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Politics

LePage Suing Attorney General for Failing to Represent Him

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Robert F. Bukaty
/
Associated Press
Gov. Paul LePage in March.

Maine Gov. Paul LePage announced late Monday afternoon that he has taken the unusual step of filing a lawsuit against Maine Attorney General Janet Mills over what he claims is her abuse of power.

LePage, a Republican, has repeatedly clashed with Mills, a Democrat, who was elected by the Maine Legislature in 2013. In a written statement, the governor says Mills has repeatedly refused to represent the administration in court cases with which she does not agree politically.

According to LePage, this has left state agencies, including the executive branch, without legal representation and resulted in Maine taxpayers being required to spend “hundreds of thousands of dollars in outside attorneys fees.”

“It is no secret that Attorney General Mills and I have differing political views,” LePage said. “But that is not the issue. The problem is she has publicly denounced court cases which the executive branch has requested to join and subsequently refuses to provide legal representation for the state.”

According to the lawsuit filed in Kennebec County Superior Court, Mills is preventing LePage from executing the duties of his office by refusing to represent the state of Maine’s interests.

As examples, the governor cites two executive orders issued by President Donald Trump relating to immigration. Mills publicly opposed the first of the two and joined in an amicus brief in opposition to it in the state of Washington. When LePage asked to file a countervailing brief in Washington v. Trump and requested approval from the Maine attorney general, the lawsuit says Mills “delayed and obstructed the process, preventing the governor from receiving timely counsel on behalf of the people of Maine.”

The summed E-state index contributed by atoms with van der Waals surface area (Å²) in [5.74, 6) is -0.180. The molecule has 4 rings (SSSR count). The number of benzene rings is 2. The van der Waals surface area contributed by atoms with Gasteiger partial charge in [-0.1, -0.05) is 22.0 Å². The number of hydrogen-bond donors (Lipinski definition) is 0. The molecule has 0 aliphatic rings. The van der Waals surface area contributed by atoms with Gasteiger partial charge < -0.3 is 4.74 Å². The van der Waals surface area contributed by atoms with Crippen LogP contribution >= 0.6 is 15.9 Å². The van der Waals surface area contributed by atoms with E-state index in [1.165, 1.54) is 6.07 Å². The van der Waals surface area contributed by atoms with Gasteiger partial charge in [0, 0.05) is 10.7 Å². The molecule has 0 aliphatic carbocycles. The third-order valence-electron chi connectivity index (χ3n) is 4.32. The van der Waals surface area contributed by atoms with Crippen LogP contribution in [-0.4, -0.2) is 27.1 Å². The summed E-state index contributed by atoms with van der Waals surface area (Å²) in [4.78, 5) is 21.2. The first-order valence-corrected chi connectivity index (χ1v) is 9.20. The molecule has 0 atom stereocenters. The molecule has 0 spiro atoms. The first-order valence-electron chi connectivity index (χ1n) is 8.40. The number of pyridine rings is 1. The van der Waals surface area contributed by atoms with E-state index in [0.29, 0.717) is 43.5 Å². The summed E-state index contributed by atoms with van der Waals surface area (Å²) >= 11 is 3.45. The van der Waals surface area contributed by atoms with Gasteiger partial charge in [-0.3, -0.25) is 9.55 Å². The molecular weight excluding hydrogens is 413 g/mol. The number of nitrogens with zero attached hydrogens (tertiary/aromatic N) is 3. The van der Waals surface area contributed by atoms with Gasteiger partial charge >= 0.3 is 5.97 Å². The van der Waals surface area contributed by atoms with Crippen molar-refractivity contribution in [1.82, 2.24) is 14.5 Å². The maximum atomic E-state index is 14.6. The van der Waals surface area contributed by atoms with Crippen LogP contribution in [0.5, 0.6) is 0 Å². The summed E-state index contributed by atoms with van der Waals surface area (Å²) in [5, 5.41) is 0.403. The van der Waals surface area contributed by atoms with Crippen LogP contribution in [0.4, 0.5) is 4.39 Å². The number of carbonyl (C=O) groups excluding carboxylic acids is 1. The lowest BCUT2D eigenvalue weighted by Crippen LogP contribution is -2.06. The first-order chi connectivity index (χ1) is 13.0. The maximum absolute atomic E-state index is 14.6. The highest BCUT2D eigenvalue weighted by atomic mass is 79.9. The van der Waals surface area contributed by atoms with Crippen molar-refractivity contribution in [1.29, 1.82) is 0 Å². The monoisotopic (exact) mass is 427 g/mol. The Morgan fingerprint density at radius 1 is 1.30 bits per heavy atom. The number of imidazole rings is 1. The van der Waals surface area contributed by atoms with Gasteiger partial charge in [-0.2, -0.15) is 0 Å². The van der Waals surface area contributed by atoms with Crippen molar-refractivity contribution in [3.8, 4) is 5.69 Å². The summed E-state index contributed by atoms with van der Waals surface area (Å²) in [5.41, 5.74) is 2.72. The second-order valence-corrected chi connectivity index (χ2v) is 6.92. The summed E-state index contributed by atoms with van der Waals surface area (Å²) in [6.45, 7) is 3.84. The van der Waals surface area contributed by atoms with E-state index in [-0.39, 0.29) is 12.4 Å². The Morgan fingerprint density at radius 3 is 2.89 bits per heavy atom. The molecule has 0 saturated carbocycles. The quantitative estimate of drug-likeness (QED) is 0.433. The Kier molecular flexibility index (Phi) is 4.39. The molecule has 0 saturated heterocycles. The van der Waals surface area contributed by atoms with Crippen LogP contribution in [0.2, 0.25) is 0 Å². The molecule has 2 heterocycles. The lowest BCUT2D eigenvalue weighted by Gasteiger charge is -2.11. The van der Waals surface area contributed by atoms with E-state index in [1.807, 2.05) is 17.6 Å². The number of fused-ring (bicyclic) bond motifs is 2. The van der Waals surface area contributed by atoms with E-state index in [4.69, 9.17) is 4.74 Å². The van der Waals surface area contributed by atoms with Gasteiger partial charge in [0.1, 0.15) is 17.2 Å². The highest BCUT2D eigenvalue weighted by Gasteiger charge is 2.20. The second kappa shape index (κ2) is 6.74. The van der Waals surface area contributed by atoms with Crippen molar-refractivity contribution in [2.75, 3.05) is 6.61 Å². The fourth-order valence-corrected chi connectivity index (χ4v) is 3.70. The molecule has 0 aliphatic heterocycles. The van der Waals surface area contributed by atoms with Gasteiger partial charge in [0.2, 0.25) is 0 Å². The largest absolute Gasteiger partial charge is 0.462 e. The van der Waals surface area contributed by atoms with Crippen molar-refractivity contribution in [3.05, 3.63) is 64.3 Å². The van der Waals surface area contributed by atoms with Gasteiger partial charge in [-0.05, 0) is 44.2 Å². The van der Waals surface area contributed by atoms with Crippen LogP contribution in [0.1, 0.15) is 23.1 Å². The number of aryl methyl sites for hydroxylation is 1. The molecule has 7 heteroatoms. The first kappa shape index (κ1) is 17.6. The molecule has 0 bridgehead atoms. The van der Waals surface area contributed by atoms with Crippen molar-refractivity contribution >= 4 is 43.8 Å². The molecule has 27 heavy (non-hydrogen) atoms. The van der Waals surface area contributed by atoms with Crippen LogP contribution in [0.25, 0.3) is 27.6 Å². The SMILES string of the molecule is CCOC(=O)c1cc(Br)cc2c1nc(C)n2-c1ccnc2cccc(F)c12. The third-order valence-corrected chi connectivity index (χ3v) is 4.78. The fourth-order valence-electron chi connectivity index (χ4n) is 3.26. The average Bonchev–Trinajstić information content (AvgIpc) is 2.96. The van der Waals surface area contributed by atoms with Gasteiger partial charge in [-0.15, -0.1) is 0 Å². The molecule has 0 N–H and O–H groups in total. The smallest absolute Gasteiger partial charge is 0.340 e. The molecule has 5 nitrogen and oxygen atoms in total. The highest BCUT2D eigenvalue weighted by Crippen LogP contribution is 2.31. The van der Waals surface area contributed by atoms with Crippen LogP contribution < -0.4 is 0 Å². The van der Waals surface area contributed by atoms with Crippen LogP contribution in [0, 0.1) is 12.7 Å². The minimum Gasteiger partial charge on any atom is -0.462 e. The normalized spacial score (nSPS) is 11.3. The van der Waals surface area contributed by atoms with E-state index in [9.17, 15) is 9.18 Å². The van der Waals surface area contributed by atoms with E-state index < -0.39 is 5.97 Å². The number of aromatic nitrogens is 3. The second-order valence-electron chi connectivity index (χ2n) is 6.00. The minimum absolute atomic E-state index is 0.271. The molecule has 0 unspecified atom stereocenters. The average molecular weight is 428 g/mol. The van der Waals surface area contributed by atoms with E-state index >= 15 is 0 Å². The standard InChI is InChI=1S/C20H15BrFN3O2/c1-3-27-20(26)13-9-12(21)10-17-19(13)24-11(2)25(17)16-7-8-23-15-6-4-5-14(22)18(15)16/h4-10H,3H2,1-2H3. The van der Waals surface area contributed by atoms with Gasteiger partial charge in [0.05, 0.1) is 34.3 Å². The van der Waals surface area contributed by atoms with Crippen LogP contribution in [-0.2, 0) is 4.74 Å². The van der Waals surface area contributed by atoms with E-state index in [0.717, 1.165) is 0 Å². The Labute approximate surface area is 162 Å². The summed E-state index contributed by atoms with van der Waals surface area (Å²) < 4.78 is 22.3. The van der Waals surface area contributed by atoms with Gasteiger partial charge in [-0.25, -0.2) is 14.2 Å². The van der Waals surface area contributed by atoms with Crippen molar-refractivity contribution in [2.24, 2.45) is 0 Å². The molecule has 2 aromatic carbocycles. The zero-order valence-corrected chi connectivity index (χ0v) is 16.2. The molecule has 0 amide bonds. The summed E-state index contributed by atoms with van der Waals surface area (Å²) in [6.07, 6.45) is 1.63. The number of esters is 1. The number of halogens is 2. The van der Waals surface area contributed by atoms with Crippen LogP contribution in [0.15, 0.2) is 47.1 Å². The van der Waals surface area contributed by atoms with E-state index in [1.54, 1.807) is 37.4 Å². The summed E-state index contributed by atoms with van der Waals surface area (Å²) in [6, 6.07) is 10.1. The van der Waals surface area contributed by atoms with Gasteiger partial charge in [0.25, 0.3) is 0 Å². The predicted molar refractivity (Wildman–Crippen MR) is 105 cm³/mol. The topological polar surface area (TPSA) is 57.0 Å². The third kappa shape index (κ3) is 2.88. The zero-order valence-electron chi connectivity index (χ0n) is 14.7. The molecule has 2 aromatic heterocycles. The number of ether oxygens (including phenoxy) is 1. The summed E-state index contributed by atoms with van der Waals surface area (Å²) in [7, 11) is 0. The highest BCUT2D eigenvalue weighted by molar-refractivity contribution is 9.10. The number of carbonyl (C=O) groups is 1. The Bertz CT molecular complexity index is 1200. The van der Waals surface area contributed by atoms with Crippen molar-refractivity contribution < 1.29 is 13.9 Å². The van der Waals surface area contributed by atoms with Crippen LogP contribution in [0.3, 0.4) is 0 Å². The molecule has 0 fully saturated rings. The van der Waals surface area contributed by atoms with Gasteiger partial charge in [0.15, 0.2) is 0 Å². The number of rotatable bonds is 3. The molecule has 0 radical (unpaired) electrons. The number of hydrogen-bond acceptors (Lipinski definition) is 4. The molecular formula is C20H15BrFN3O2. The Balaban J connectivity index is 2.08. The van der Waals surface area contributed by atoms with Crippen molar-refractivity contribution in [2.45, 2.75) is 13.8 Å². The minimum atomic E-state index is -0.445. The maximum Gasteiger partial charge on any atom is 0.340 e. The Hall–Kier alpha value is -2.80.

In addition, when President Trump issued a second executive order to control immigration into the United States, LePage wrote Mills a letter to request that she either represent him or give written approval for him to engage private counsel to do so. According to the lawsuit, the attorney general not only declined, but also refused to pay for the cost of legal fees for outside counsel.

LePage maintains that this is inappropriate and that there should be a “fiscal consequence” for her refusal to provide legal representation to the state.

All of these actions, LePage claims, exceed the scope of Mills’ authority and constitute a breach of her duties under the Maine Constitution. The lawsuit asks that the governor be able to retain independent counsel without limitations and that the attorney general’s office must pay the costs.

But in a written statement released Monday night, Mills disputed LePage’s claims, saying she “has never denied the governor the ability to retain outside counsel in any particular matter.”

“Instead of signing onto another party’s brief at no cost to the taxpayers,” the statement continues, “or hiring a lawyer to draft his own brief, the governor has wasted state resources by hiring a lawyer to file a frivolous lawsuit, complaining that he cannot do exactly what we have told him he can do.”

House Republican Leader Ken Fredette of Newport also released a statement Monday evening in response to the suit.

“It appears as though the relationship between the attorney general and the governor has deteriorated to a point where the basic function of legal representation is not happening the way it’s supposed to,” he said. “Maybe it takes a lawsuit to force the attorney general to act appropriately in the representation of the state and the governor’s office in legal matters.”